Zysman (1983) has identified three types of financial systems, these include

1) A capital-market based system in which resources are allocated in competitive markets based on prices

2) A credit-based system in which critical prices are administered by government

3) A credit-based system under the dominion of financial institutions

Within a capital-market based system such as the USA and the UK, organisations access capital in many ways depending on costs and terms. Stock markets are highly developed and specialised financial institutions compete for capital and assets through market-based transactions. For example in the UK “in the early 1980s, shares quoted on the stock market represented over 4,000 companies whereas the equivalent figure for Germany was only 500 companies.” The role of the state is mainly regulatory. Financial institutions do not usually influence firms internally, and relationships between banks and firms are described as short term orientated. Borrower and lender often meet across competitive markets with the help of intermediary institutions.

In Zysman’s classification of the three types of financial system he characterises two types of credit-based systems. However they are distinguished by the different roles that the state plays in each.

Within a credit-based governmental system such as France and Japan the state becomes an active player with different levels of intervention. On the other hand for example, in Germany which has a credit-based system and centred on the universal private banks is dominated by a limited number of financial institutions, independent of government intervention. In both of these cases capital markets are not as strong. In the latter type the majority of investment credit is provided by banks, which in some cases actually own amounts of their client firm’s shares. This encourages risk-sharing amongst banks and organisations, and usually provides companies with a more long-term business strategy.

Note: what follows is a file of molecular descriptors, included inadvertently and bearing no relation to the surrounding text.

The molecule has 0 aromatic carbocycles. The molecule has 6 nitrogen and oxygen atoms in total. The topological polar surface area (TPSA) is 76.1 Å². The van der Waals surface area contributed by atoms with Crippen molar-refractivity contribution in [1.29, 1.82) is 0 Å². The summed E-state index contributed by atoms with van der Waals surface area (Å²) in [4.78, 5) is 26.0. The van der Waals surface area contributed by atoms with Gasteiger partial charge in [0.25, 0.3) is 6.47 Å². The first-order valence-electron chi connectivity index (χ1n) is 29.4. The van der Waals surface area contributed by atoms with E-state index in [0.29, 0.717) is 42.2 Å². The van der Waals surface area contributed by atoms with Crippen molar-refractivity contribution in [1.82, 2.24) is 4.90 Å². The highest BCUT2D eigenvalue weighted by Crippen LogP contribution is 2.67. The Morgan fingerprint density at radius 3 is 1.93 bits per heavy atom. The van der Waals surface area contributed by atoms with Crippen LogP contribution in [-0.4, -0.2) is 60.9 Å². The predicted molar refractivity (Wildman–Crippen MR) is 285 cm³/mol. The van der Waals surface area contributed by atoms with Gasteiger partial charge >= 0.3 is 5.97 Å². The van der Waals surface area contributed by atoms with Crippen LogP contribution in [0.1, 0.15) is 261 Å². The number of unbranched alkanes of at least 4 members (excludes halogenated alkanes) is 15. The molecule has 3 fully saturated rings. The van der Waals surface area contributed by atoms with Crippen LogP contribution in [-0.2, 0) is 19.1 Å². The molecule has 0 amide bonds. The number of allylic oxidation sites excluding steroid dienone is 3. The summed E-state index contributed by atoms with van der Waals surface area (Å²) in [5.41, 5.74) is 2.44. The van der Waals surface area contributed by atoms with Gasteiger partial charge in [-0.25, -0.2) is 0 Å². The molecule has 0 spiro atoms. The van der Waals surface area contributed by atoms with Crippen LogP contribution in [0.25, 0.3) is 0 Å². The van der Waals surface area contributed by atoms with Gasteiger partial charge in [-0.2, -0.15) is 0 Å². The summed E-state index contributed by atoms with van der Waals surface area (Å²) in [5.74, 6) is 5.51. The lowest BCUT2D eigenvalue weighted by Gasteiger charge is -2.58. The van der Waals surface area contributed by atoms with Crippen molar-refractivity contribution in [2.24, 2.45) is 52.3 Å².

Depending on the particular financial structure a country has they will cope with international financial developments and pressures in different ways. For example some levels of government intervention will be common to all countries. They can influence firms through the financial system. The three distinct financial system structures decide if the financial institutions have control on the companies through the processes of exit, entrance or voice.

The term influence through exit means that if a company doesn’t agree with a price or service the company may choose to leave and is taken elsewhere.

On the other hand influence through voice means although again you may not agree with the service or price on offer, you still stay as a customer but in this case exert pressure on management for reform.

Entrance to and exit from the financial market for a capital-market based system such as the UK or USA is a relatively easy process. The constant flow of firms entering and exiting in turn affects the price of financial assets by shifting the price up or down and so making it more or less attractive to potential buyers.

However due to the structural differences of a credit-based system it is more difficult for financial institutions to exit and so due to this they have a duty to stay loyal to customers. However despite this, the financial institution within this more rigid structure will still ensure their voices are heard. For a credit-based financial system in which critical prices are administered by government, the voice of both the government and financial institutions will be heard.

However on the other hand a credit-based system under the dominion of financial institutions will more often be heard on their own.

Another important issue to be looked at is how the financial institutions are funded and as well as this the transformation of savings into investment.

“Within a developed economy, the financial system is made up of households, firms, financial intermediaries and the government.” (Grinblatt and Titman 1998) These financial intermediaries are organisations like banks which accumulate people’s and organisations’ savings and transfer them to firms that use the capital to finance their investments. For example when a customer deposits money into a savings account with a bank they will receive a percentage of interest and as this accumulates it becomes an investment for them. However the bank will then also give out loans to customers but at an even greater rate of interest and so by this process it makes a profit from the difference between the